How the F-Zero Anime Could Inspire a New F-Zero Game
Nintendo, it's time to resurrect F-Zero
F-Zero is one of the oldest franchises created by Nintendo. Starting life as a game that was made to show the power of the Super Nintendo, nowadays the series is mostly known for Captain Falcon, its protagonist, showing up as a fighter in the Super Smash Bros. games.
Just like the case with other franchises like Star Fox and Metroid, F-Zero is in a slumber, having its last game released in 2004, which makes for an 18-year period of no news for its fans. But, while many other franchises got a chance to shine once again, the futuristic racing game kept being ignored.
Some of the reasons for this treatment for the F-Zero IP is, perhaps, Nintendo not knowing what to do with the franchise. In many interviews in the past, Shigeru Miyamoto, the creator of legendary series such as Mario and Zelda, mentioned how a new F-Zero game won’t happen because there are no new ideas that would evolve the series.
Miyamoto, who worked as a producer in some of the F-Zero games, is famous for always trying to implement new ideas in titles that he supervised. For Star Fox Zero, for example, the Japanese developer insisted on utilizing the Wii U gamepad as a way to control the spaceship, a decision that made many reviewers and players dislike the game.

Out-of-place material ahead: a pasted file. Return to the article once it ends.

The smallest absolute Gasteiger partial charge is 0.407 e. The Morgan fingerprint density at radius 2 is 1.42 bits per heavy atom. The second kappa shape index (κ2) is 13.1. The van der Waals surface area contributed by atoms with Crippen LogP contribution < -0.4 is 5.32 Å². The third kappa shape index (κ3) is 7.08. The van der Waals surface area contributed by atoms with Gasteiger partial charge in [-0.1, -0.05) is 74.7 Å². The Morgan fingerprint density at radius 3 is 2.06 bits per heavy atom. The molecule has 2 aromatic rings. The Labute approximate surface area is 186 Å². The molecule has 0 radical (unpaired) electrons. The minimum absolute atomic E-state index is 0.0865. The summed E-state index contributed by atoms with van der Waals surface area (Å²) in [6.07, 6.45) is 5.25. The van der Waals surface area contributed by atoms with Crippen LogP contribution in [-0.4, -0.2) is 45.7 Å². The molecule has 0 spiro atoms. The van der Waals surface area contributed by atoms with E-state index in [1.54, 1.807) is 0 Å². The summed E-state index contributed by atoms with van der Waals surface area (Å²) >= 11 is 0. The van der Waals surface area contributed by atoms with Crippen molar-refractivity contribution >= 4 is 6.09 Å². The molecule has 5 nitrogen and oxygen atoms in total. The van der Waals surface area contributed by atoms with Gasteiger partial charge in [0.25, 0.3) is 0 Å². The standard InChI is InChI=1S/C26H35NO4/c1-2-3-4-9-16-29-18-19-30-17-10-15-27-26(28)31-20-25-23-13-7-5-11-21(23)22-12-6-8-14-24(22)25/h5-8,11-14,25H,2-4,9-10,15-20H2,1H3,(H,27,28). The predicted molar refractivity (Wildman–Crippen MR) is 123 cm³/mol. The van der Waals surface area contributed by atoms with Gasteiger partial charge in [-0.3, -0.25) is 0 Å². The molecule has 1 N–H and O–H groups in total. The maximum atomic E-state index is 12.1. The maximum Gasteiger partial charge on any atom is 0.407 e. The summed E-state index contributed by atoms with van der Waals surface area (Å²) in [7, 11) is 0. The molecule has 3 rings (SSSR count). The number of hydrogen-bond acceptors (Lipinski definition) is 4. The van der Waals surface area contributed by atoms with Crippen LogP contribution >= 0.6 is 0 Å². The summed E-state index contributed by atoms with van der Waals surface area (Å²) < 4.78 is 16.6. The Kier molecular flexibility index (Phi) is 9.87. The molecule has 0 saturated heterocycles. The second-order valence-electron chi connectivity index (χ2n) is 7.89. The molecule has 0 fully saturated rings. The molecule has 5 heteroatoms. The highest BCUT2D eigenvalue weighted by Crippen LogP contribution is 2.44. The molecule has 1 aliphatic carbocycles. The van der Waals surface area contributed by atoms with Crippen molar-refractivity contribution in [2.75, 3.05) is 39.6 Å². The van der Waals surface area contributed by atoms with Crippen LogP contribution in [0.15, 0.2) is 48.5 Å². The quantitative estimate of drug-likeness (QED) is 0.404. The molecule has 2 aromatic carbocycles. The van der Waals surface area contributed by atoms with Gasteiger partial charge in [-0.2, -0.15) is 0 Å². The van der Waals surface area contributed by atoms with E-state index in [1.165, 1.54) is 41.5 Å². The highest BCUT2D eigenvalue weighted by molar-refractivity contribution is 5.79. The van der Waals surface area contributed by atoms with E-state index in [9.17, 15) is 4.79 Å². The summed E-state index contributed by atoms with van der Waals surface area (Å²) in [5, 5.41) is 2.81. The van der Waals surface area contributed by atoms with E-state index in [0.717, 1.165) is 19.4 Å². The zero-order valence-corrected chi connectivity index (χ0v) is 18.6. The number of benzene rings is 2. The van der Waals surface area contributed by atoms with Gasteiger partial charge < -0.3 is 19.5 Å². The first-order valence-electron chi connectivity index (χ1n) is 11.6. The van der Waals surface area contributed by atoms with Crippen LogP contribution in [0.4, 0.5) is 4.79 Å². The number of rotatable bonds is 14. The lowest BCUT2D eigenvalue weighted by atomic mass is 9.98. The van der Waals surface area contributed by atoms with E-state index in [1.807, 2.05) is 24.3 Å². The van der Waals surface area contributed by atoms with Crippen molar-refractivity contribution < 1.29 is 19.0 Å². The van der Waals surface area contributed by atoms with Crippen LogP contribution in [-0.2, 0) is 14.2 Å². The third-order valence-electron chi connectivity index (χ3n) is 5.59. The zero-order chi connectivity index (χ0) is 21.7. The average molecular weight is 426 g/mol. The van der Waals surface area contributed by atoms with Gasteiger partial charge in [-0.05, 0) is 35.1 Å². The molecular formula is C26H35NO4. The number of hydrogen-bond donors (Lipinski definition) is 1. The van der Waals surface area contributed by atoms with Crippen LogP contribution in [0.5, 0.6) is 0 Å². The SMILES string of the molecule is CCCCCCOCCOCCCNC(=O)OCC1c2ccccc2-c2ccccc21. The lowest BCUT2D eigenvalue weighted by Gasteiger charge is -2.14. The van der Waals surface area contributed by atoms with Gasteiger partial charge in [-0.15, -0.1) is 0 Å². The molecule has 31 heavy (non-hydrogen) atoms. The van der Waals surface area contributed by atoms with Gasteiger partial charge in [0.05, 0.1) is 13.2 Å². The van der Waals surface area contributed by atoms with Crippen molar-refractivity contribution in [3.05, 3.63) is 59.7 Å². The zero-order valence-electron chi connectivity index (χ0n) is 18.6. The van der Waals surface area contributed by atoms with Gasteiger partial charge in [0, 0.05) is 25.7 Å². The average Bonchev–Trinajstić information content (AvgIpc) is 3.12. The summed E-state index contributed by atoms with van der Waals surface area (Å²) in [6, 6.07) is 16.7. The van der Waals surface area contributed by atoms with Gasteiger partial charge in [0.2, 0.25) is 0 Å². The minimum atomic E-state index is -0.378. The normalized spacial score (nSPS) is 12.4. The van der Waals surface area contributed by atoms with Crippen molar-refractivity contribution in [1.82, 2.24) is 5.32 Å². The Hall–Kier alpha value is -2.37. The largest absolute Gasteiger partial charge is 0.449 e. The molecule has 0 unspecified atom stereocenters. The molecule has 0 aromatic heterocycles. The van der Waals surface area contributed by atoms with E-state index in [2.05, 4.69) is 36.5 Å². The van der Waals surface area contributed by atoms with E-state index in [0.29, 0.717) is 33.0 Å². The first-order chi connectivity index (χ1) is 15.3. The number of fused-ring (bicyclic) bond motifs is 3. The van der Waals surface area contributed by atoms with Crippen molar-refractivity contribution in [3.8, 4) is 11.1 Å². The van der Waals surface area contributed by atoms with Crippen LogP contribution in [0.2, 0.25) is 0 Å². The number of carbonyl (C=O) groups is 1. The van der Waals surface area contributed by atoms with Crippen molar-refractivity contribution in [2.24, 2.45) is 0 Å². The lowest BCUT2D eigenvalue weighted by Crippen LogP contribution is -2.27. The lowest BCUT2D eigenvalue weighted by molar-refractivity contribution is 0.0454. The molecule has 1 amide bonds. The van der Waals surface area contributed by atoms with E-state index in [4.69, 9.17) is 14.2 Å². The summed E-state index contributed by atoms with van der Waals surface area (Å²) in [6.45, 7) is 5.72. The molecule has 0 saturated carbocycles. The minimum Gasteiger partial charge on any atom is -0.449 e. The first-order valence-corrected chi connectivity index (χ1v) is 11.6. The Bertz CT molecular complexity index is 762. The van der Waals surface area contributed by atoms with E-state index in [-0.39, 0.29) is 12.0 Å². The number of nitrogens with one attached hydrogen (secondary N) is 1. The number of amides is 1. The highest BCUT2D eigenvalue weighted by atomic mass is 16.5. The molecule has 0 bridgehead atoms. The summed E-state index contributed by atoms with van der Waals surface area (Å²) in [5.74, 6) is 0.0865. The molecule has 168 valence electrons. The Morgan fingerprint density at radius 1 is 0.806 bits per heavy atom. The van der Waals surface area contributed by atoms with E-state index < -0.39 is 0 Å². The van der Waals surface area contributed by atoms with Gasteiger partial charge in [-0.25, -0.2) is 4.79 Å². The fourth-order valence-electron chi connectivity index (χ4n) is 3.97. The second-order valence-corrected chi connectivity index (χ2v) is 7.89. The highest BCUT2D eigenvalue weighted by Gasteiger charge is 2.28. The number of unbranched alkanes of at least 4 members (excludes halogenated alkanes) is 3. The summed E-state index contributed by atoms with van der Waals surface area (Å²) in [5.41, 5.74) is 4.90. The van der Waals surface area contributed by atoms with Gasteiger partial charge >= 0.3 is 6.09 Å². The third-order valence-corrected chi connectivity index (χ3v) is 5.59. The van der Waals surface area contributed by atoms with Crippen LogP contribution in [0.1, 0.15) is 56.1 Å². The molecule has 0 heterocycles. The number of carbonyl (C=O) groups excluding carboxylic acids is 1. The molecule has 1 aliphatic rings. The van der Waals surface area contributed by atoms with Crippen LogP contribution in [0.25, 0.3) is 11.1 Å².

While F-Zero was never a hit franchise, the highest selling game was the SNES original with 2.68 million copies sold, the series was still popular enough in Japan to get side material, like manga and anime. And the show might be the one that has the answers that Nintendo is looking for about how to make a new game in this series.
F-Zero but with Shonen elements
F-Zero: Falcon Densetsu (F-Zero: GP Legend in North America), is an anime based on the franchise. Running for 51 episodes, the show ran from 2003 till 2004. It followed the story of Ryu Suzaku (Rick Wheeler), a police detective from the year 2051, that after a life-threatening incident, is revived 150 years later in the future and becomes a member of the Mobile Task Force, with the mission to win F-Zero races and stop the evil plans of the organization Dark Million.
The anime follows new lore while utilizing the characters and mechanics from the games as a basis for its narrative. The show is fondly remembered by its music, fun interactions between characters, Norio Wakamoto performance as the main villain Black Shadow, and its finale where Captain Falcon saves the galaxy using a Falcon Punch while sacrificing himself.